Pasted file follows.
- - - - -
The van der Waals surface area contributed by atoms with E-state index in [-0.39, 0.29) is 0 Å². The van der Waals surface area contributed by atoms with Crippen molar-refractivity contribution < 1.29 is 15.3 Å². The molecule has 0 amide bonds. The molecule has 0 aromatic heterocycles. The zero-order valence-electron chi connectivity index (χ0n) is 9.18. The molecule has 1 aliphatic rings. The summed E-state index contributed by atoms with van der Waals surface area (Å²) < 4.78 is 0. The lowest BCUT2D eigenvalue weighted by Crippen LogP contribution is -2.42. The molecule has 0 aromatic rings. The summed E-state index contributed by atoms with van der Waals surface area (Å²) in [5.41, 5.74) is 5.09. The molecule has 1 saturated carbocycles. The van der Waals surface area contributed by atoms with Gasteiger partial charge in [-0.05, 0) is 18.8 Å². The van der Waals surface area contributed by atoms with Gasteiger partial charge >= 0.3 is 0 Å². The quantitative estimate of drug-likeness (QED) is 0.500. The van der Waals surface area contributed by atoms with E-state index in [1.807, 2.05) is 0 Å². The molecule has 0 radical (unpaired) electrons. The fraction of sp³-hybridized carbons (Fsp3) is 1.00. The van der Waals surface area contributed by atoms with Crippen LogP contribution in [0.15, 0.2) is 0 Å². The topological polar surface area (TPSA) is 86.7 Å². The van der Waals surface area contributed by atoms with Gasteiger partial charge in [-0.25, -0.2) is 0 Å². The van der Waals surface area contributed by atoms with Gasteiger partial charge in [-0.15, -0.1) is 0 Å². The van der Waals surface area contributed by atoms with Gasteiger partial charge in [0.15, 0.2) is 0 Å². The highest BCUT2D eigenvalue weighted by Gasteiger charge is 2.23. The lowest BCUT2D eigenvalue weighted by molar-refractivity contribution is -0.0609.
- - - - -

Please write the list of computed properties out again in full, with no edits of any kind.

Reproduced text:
The van der Waals surface area contributed by atoms with E-state index in [-0.39, 0.29) is 0 Å². The van der Waals surface area contributed by atoms with Crippen molar-refractivity contribution < 1.29 is 15.3 Å². The molecule has 0 amide bonds. The molecule has 0 aromatic heterocycles. The zero-order valence-electron chi connectivity index (χ0n) is 9.18. The molecule has 1 aliphatic rings. The summed E-state index contributed by atoms with van der Waals surface area (Å²) < 4.78 is 0. The lowest BCUT2D eigenvalue weighted by Crippen LogP contribution is -2.42. The molecule has 0 aromatic rings. The summed E-state index contributed by atoms with van der Waals surface area (Å²) in [5.41, 5.74) is 5.09. The molecule has 1 saturated carbocycles. The van der Waals surface area contributed by atoms with Gasteiger partial charge in [-0.05, 0) is 18.8 Å². The van der Waals surface area contributed by atoms with Gasteiger partial charge >= 0.3 is 0 Å². The quantitative estimate of drug-likeness (QED) is 0.500. The van der Waals surface area contributed by atoms with E-state index in [1.807, 2.05) is 0 Å². The molecule has 0 radical (unpaired) electrons. The fraction of sp³-hybridized carbons (Fsp3) is 1.00. The van der Waals surface area contributed by atoms with Crippen LogP contribution in [0.15, 0.2) is 0 Å². The topological polar surface area (TPSA) is 86.7 Å². The van der Waals surface area contributed by atoms with Gasteiger partial charge in [-0.25, -0.2) is 0 Å². The van der Waals surface area contributed by atoms with Gasteiger partial charge in [-0.15, -0.1) is 0 Å². The van der Waals surface area contributed by atoms with Gasteiger partial charge in [0.15, 0.2) is 0 Å². The highest BCUT2D eigenvalue weighted by Gasteiger charge is 2.23. The lowest BCUT2D eigenvalue weighted by molar-refractivity contribution is -0.0609.